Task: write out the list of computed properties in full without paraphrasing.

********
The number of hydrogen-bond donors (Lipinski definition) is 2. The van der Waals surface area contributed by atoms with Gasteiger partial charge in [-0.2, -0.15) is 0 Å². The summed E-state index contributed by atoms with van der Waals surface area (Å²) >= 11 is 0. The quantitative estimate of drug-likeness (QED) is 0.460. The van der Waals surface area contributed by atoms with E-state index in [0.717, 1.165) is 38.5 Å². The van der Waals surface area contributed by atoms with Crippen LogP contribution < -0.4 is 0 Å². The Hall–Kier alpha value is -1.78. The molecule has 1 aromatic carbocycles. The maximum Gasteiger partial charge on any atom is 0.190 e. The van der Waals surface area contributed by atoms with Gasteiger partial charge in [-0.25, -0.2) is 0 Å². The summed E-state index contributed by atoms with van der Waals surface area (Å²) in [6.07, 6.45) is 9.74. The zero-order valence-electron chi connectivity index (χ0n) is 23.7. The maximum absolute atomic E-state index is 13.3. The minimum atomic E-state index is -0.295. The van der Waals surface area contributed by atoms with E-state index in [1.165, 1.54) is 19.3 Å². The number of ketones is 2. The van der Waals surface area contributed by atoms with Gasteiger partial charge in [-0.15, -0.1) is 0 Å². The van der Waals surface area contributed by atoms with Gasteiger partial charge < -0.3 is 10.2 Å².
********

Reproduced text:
The number of hydrogen-bond donors (Lipinski definition) is 2. The van der Waals surface area contributed by atoms with Gasteiger partial charge in [-0.2, -0.15) is 0 Å². The summed E-state index contributed by atoms with van der Waals surface area (Å²) >= 11 is 0. The quantitative estimate of drug-likeness (QED) is 0.460. The van der Waals surface area contributed by atoms with E-state index in [0.717, 1.165) is 38.5 Å². The van der Waals surface area contributed by atoms with Crippen LogP contribution < -0.4 is 0 Å². The Hall–Kier alpha value is -1.78. The molecule has 1 aromatic carbocycles. The maximum Gasteiger partial charge on any atom is 0.190 e. The van der Waals surface area contributed by atoms with Gasteiger partial charge in [-0.25, -0.2) is 0 Å². The summed E-state index contributed by atoms with van der Waals surface area (Å²) in [6.07, 6.45) is 9.74. The zero-order valence-electron chi connectivity index (χ0n) is 23.7. The maximum absolute atomic E-state index is 13.3. The minimum atomic E-state index is -0.295. The van der Waals surface area contributed by atoms with E-state index in [1.165, 1.54) is 19.3 Å². The number of ketones is 2. The van der Waals surface area contributed by atoms with Gasteiger partial charge in [-0.15, -0.1) is 0 Å². The van der Waals surface area contributed by atoms with Gasteiger partial charge < -0.3 is 10.2 Å².